Thank you for your honest response. You are right – it is actually too much for us to just figure out on our own. The stakes are too high for our students needing AT. Funding, clear programming, and support are needed moving forward to ensure everyone achieves their best potential.
Great post Kim! I certainly take so much for granted. Thanks for the grounding post of your personal experience with hearing loss. To answer your second question re: training for our teachers…I bring in our Ed Tech Coordinator to present to our new staff every year on all the capabilities of the computers/tech in the school (talk to text, translators, FM systems, etc.). We utilize our so called experts within our school division to help train our staff as much possible. However, this is something that our universities could do a much better job at preparing our new teachers with. In fact, Ed Tech and Assisted Tech should be an undergrad course that all graduating teachers require to graduate.
Every time you speak in class or respond to my posts, I am impressed with your leadership initiatives and insights. Your staff is very lucky to have you. Ensuring that staff is supported through adequate training is one of the best ways to decrease staff burnout and ensure student success. Great job!
I appreciate the vulnerability you show in sharing your personal story regarding hearing loss and your accessibility journey. When it comes to AT in our division, we try to provide support through a variety of platforms: curated digital documents and tutorials that are shared with teachers to utilize as needed, PD sessions prepared and delivered to staff, training sessions presented to all students, and training sessions shared with families and the community. With this in mind I am 1 person for 400+ staff; I know I am not reaching everyone. It is my hope that the more groups who receive AT training, the more support our community has as a whole when it comes to familiarity and application of AT in student programming.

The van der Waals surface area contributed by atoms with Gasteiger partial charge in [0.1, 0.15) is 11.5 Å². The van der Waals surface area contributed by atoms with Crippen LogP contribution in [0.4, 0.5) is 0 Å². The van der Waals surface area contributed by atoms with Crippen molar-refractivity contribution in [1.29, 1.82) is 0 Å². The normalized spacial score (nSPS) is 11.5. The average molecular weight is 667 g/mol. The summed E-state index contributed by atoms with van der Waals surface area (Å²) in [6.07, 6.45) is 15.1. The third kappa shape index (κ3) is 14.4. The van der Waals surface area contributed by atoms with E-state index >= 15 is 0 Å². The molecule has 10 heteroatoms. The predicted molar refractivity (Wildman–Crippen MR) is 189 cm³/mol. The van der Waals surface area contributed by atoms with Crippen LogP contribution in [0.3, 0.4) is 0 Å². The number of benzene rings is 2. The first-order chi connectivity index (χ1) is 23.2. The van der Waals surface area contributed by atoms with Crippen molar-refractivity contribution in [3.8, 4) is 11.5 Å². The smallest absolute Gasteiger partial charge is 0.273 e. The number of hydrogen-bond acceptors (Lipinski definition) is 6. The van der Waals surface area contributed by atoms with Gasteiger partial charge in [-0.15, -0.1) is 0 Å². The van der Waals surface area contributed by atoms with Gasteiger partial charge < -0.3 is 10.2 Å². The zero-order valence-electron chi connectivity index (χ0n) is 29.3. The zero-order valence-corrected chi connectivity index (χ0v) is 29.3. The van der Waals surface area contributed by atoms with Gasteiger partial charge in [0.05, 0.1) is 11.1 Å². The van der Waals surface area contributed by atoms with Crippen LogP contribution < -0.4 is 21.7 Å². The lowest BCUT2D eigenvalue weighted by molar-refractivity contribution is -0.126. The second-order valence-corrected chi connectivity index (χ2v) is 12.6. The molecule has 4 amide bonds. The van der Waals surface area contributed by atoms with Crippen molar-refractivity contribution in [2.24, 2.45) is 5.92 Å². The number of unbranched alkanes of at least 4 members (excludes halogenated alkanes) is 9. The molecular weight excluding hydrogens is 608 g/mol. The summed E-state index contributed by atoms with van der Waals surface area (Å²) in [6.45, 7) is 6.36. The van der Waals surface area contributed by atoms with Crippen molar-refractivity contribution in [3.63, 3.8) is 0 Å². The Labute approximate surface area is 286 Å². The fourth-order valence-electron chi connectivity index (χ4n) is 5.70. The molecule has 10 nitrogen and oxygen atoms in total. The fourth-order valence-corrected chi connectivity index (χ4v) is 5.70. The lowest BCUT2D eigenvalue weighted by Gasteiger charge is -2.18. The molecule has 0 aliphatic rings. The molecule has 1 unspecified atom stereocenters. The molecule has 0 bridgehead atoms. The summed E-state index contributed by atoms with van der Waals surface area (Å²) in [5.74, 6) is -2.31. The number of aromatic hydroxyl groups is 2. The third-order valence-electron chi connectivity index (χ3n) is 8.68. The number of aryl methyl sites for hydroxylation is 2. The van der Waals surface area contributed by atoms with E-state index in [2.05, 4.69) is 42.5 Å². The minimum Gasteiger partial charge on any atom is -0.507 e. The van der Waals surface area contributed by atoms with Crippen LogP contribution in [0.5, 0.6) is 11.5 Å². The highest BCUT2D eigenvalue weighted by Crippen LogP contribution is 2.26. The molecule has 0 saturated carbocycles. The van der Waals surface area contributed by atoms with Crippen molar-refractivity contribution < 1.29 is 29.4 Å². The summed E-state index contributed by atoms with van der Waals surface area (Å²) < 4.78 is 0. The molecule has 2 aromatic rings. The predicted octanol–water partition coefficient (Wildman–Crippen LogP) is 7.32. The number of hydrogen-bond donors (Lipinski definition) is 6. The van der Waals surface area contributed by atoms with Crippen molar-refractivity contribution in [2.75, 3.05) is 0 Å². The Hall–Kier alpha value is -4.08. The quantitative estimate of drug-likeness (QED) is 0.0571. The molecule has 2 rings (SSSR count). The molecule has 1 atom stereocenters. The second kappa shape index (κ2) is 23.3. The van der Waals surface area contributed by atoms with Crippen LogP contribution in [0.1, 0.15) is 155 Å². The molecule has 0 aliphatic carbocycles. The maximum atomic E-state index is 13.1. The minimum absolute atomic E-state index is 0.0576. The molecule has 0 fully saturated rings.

I really appreciate your comment and the insights you shared in class on this topic (and others). While you are one facilitator for so many, it is clear to me that you are making a difference for the people utilizing your abilities/resources. Training sessions and digital documents are so beneficial for staff and students unsure of where to begin accessing AT.
Thank you for sharing your story, Kim. I greatly appreciate your willingness to share your own personal journey. When we look at AT in my division, I have found that we are pointed in the direction of the divisional website and then have to dig to find guidance. When I first came to the division we had learning coaches, teachers who were giving some training to provide support for differentiation in the classroom. This was a huge benefit to those that accessed the support, but as with many initiatives that get rolled out, this was quickly rolled back up and put in a closet. Teachers are encouraged to use Read, Write Gold for Google, but each teacher is mostly on their own.
Thank you for sharing. It sounds like your division was on such a great, inclusive path….and then, like with too many other great initiatives, budget cuts caused their damage. Imagine what it would be like to be properly funded and supported!
Kim – great post! One thing that I often overlook when it comes to these ATs is the cost and access. Many families may not be able to afford some of these technologies. Personally speaking, in grade school a very close friend of mine was having trouble with his eyesight and required various tech to help him out. He had a computer type monitor that magnified text to make it easier to read. We were to young to think about the cost to these things, but while I was writing my blog I saw that it was listed for a cool $3500!
Thanks for sharing your friend’s experience. Unfortunately, it is the reality for too many. Having a support services teacher with a full understanding of government AT grants has been a saving grace. Without these supports, too many families and students go without.